A soaring minimum wage is forcing L.A. restaurateurs to think hard about how – and even whether – they use front-of-house employees.
Yet while technology continues to push the boundary of what were once exclusively human endeavors, industry insiders say customers should not expect their friendly neighborhood server to be replaced with touch-screen kiosks anytime soon. Instead, technology will likely be incorporated in a much more nuanced way.
For example, when Japanese fast-casual chain Ramen Roll opens this spring in Culver City, the restaurant’s servers will take down orders and charge meals using a tablet-based point-of-sale system developed by New York’s TouchBistro Inc.
“Servers actually spend half their time at the point-of-sales systems,” said Andy Gavin, who co-owns the restaurant with Umami Burger founder Adam Fleischman. “We hope (iPads) will improve the experience by speeding things up and giving the waiters more availability on the floor.”
But rising labor costs could force some eatery owners to turn to automated solutions sooner rather than later. According to Uday Karmarkar, a professor at UCLA’s Anderson School of Management, labor represents 25 percent to 35 percent of a restaurant’s operating expenses.
“Moving the minimum wage from $10 to $15 an hour is a 50 percent increase on those costs,” said Karmarkar. “They are between a rock and a hard place.”
Under California’s Fair Wage Act of 2016, the state’s minimum wage will rise incrementally until hitting $15 an hour in 2022.
To recoup the costs, restaurants might consider raising food prices, doing away with tips, implementing a service charge, or saving labor costs through automation, said Ken Kaufman, owner of Culver City’s Kaufman Restaurant Group, parent company of City Tavern and Rush Street.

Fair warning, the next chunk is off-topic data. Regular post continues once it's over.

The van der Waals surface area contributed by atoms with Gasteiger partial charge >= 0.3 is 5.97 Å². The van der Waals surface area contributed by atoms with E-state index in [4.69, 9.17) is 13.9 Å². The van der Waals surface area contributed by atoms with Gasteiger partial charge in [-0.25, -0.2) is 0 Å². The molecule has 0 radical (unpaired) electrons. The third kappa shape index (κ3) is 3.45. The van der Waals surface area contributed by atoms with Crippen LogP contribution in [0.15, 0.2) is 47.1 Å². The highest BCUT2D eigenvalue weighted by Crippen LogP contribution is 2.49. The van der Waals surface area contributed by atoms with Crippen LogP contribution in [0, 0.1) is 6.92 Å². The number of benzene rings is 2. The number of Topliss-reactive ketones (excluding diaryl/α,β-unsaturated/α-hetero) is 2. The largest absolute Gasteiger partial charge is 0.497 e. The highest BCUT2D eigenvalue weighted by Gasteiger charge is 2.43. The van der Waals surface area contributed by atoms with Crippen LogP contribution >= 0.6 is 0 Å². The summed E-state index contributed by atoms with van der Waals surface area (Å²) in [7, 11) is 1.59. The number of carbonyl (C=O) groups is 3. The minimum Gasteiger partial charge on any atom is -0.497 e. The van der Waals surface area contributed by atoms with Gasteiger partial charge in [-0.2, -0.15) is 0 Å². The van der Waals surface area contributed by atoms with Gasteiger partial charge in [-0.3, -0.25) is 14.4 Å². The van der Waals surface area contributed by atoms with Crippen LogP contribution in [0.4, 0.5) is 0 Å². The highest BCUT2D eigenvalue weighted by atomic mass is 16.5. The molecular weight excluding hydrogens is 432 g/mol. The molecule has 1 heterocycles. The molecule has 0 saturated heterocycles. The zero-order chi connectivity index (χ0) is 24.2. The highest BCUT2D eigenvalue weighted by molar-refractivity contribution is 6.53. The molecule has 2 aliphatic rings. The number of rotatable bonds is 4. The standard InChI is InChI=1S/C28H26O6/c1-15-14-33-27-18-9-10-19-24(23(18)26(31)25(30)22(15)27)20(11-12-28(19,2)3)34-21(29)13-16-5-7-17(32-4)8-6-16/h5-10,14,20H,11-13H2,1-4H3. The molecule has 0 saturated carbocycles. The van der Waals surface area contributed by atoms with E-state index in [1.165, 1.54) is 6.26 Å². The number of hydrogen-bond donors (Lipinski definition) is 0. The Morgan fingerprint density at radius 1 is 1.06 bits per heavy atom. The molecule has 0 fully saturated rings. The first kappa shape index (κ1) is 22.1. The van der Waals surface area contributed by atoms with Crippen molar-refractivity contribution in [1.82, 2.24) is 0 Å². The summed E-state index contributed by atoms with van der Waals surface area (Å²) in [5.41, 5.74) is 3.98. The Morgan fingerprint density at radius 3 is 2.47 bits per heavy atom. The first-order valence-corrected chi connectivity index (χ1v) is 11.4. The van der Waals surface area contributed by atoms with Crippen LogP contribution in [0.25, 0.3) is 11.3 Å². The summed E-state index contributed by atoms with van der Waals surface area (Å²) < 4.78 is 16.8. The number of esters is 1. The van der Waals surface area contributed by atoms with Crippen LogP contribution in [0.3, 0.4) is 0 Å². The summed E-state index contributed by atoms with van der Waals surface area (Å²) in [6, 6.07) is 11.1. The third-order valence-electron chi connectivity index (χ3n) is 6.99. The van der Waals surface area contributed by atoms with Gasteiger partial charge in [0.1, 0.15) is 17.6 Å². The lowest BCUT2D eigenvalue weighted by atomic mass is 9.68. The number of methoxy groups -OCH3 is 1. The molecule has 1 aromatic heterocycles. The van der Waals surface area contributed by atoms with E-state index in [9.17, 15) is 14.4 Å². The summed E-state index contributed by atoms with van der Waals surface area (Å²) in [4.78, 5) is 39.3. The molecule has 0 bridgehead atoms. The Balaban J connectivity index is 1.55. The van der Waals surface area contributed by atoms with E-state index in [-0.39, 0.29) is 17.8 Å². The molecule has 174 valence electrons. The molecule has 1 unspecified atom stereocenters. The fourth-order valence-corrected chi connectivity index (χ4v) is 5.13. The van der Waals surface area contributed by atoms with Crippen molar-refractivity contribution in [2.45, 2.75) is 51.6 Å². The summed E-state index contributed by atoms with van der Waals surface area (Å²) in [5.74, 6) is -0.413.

While diners and staff will both likely encounter more computers going forward, technology is no cure-all, Kaufman cautioned.
“There’s no doubt in the state of California that all of this going to be tried in the next two or three years,” he said. “However, with too much automation you are missing that personal touch that increases check averages.”
Kaufman’s 5-year-old City Tavern could be considered an early adopter of restaurant automation. Its Culver City location has touch-screen-controlled beer taps in three booths that charge customers’ credit or debit cards based on how much alcohol is dispensed.
However, customers still seem to prefer drinks from a bartender, said Kaufman, mostly because employees are much more knowledgeable about the gastropub’s offerings.
“What I see in my restaurants is that people say, I’d like a pilsner. What do you have in pilsners?” said Kaufman, who noted those interactions also help the bottom line. “Servers are not just order takers – they are not just machines – they are trained to upsell. That’s a very important part of the restaurant business.”
While technology won’t replace workers completely, it does show promise in increasing productivity, said Jerry Prendergast, founder of Culver City restaurant consultancy Prendergast & Associates. For example, waiters equipped with handheld terminals could allow restaurants to cut down on employees and increase efficiency.
“Instead of the servers on the floor only being able to handle three or four tables directly, they can now handle five or six tables,” said Prendergast, adding that further time can be saved by coordinating food delivery with a runner. That way, server attention is more focused on serving the customer than running off to get drinks.
Upscale restaurants aren’t the only ones getting in on the automation trend. Some fast-food restaurants in Los Angeles, such as Roy Choi’s Locol in Watts, have implemented touch-screen ordering to reduce labor costs., said Max Roper, chief executive of Appetize, a Santa Monica point-of-sale device seller for stadium venues. More could be on the way.
“I think there are certain restaurants that could go that direction, like In-N-Out, where the menu is simple,” he said.
Amazon.com Inc. will also officially launch a cashierless convenience store called Amazon Go in Seattle early next year. The store will charge Amazon Prime customers via a mobile app as they pick items off the shelf.
That sort of self-serve technology doesn’t work well in restaurants with more complex menus and novel food and drinks, said Prendergast.
“The issues with that really come down to modification and how much does the customer know about the product they are buying,” he said, noting that one customer-ordering mistake can waste food and create duplicate work for the kitchen.
“That one table that screwed up their order now slows down the kitchen for the other 20 tables,” he said. “Is it really worth the labor savings when you’re really not reaping any benefit?”
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